North American Climate in CMIP5 experiments. Part I: Evaluation of historical simulations of continental and regional climatology

Justin Sheffield, Andrew P. Barrett, Brian Colle, D. Nelun Fernando, Rong Fu, Kerrie L. Geil, Qi Hu, Jim Kinter, Sanjiv Kumar, Baird Langenbrunner, Kelly Lombardo, Lindsey N. Long, Eric Maloney, Annarita Mariotti, Joyce E. Meyerson, Kingtse C. Mo, J. David Neelin, Sumant Nigam, Zaitao Pan, Tong RenAlfredo Ruiz-Barradas, Yolande L. Serra, Anji Seth, Jeanne M. Thibeault, Julienne C. Stroeve, Ze Yang, Lei Yin

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Abstract

This is the first part of a three-part paper on North American climate in phase 5 of the Coupled Model Intercomparison Project (CMIP5) that evaluates the historical simulations of continental and regional climatology with a focus on a core set of 17 models. The authors evaluate the models for a set of basic surface climate and hydrological variables and their extremes for the continent. This is supplemented by evaluations for selected regional climate processes relevant to North American climate, including cool season western Atlantic cyclones, the North American monsoon, the U.S. Great Plains low-level jet, and Arctic sea ice. In general, the multimodel ensemble mean represents the observed spatial patterns of basic climate and hydrological variables but with large variability across models and regions in the magnitude and sign of errors. No single model stands out as being particularly better or worse across all analyses, although some models consistently outperform the others for certain variables across most regions and seasons and higher-resolution models tend to perform better for regional processes. The CMIP5 multimodel ensemble shows a slight improvement relative to CMIP3 models in representing basic climate variables, in terms of the mean and spread, although performance has decreased for some models. Improvements in CMIP5 model performance are noticeable for some regional climate processes analyzed, such as the timing of the North American monsoon. The results of this paper have implications for the robustness of future projections of climate and its associated impacts, which are examined in the third part of the paper.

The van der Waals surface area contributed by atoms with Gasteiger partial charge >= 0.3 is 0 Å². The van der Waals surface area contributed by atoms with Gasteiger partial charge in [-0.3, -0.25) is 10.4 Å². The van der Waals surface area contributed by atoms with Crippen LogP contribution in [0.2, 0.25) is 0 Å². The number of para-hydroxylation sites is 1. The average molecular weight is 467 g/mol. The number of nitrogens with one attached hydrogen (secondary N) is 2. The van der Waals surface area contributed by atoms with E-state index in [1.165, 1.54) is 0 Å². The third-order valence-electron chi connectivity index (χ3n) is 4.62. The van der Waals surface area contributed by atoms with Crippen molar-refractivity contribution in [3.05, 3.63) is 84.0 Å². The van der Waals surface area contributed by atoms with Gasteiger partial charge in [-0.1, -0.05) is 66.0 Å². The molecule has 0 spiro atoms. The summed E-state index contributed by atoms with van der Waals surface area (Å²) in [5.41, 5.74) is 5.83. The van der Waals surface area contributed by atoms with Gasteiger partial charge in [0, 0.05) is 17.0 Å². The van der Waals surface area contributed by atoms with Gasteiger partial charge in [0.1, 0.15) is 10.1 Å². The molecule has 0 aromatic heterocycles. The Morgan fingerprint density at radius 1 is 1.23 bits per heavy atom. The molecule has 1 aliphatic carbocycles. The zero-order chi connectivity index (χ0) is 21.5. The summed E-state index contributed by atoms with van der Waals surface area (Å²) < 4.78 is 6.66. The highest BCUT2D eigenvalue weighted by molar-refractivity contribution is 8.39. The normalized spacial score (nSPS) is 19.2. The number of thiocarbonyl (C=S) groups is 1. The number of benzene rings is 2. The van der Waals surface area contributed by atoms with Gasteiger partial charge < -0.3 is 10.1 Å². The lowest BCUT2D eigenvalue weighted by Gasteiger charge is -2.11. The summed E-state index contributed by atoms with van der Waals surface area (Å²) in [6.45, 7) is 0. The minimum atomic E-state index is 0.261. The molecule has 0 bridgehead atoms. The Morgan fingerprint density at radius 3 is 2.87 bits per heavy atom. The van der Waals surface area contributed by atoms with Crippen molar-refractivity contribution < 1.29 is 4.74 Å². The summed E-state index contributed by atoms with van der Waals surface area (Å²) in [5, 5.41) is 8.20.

Original languageEnglish (US)
Pages (from-to)9209-9245
Number of pages37
JournalJournal of Climate
Volume26
Issue number23
DOIs
StatePublished - Dec 1 2013

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climatology
climate
simulation
experiment
regional climate
monsoon
evaluation
CMIP
cyclone
sea ice

All Science Journal Classification (ASJC) codes

  • Atmospheric Science

Cite this

Sheffield, Justin ; Barrett, Andrew P. ; Colle, Brian ; Fernando, D. Nelun ; Fu, Rong ; Geil, Kerrie L. ; Hu, Qi ; Kinter, Jim ; Kumar, Sanjiv ; Langenbrunner, Baird ; Lombardo, Kelly ; Long, Lindsey N. ; Maloney, Eric ; Mariotti, Annarita ; Meyerson, Joyce E. ; Mo, Kingtse C. ; Neelin, J. David ; Nigam, Sumant ; Pan, Zaitao ; Ren, Tong ; Ruiz-Barradas, Alfredo ; Serra, Yolande L. ; Seth, Anji ; Thibeault, Jeanne M. ; Stroeve, Julienne C. ; Yang, Ze ; Yin, Lei. / North American Climate in CMIP5 experiments. Part I : Evaluation of historical simulations of continental and regional climatology. In: Journal of Climate. 2013 ; Vol. 26, No. 23. pp. 9209-9245.